There cannot be an alternative soft Brexit(eg customs union / Norway) without a long extension, but i dont see how a long extension makes it to the floor for a vote, let alone gets passed by a majority without May in support. The EU would be very ballsy in between votes 2 and 3 to say “we wont agree to a short extension only a long one” – they cant do that as it ratchets up no deal the next day.

    I believe the EU would fold on the backstop to avoid a no deal… but that only will arise at the end of the extension and not before… its possible at the last minute to avoid a very scary clock runout or a hard vs none referendum that they cave… in which case perhaps Maydeal2 can get passed the week before the extension expires. Or they can gamble on the UK not committing suicide in a hard v none referendum and go for gold!

    I think a remainer’s best strategy is the “pass subject to” bargain. Highly decent chance of winning the referendum, decent chance of backstop in place permanently that its near enough to remaining anyway. Worst case scenario averted.

    Corbyn’s best strategy is to somehow engineer a No Deal without being seen to do so. If May gets any deal up then he is toast. If UK ends up Remaining i still dont see him winning an election.

    May’s best strategy is to continue to scare enough people to cave (be it the ERG, remainers or even the EU) rather than risk their respective armageddon coming to pass. I imagine she will do this all the way to the bitter end and settle for a referendum exc no deal as a plan Z.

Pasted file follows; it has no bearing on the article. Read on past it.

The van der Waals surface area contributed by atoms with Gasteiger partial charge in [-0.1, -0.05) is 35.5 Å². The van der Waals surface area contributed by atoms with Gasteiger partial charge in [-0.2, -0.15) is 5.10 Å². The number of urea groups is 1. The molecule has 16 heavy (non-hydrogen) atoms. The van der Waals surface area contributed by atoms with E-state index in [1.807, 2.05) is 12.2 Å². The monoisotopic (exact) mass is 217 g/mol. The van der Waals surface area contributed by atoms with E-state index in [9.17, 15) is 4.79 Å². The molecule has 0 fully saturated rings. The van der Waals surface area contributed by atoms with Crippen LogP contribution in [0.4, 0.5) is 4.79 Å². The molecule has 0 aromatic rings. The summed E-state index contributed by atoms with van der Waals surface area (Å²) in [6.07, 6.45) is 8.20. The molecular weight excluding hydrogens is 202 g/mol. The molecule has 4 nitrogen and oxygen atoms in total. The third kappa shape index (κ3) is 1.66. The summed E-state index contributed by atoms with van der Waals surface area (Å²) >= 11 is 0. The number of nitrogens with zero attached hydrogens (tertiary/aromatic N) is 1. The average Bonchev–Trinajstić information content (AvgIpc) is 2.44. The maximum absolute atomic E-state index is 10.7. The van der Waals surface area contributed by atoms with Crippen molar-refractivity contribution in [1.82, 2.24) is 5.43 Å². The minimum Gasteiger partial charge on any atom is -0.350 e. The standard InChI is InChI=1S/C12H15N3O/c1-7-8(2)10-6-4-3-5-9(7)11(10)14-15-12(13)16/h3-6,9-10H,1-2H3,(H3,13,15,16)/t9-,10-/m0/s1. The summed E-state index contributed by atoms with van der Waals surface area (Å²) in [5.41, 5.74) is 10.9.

A No Dealer’s best strategy i think is to vote (and agitate) against everything -except vote 2 of course.

    Can a ‘pass subject to’ bargain be reached without either/both May and Corbyn in support?

    Adding up all the probabilities in each limb of the tree, i’m inclined to very weakly bet on Remain as the end result (VERY weakly)

  14. Expat Follower, I’ve had a chance to think this over. Two things occurred to me.

    First, by inserting REMAIN into the decision path (via a referendum) it now becomes one of the possible outcomes.

    Second, REMAIN as an outcome reduces the probability for HARD Brexit and yet further extensions, and increases the probability for a SOFT Brexit (since a soft Brexit could be part of the referendum).

    It may be too clever by half, but it feels like a way of saving political face and allowing the British people to pull their representative’s arses out of the fire.


  15. If the options at a referendum were May’s Brexit deal vs Remain, Remain would probably win easily. That’s because such a referendum would be similar to Aus’s republic referendum: the Leave vote would be split, with many hard Leavers opposed to May’s deal.

    This probably means May can’t offer such a referendum without splitting her party, in the same way as if she accepted Corbyn’s customs union. This is the other scenario where Labour wins the next election: if the Tory party is in civil war.

    Without official Tory support, it is very unlikely any second referendum or customs union can pass the House.

  16. Adrian Beaumont, thanks for the thoughts and the link.

    I think you’re saying that a vote on “accept the deal subject to referendum” is very unlikely to pass, or because May can’t risk any second referendum not ever happen. So the UK parliament will either go directly to an Extension or to an Extension via a vote on No Deal first, with the hope of backing up the process a couple of months. The EU might allow this once, and then in June it’s Hard Brexit or May Deal Brexit. May will have parried Corbyn at the cost of more EU goodwill.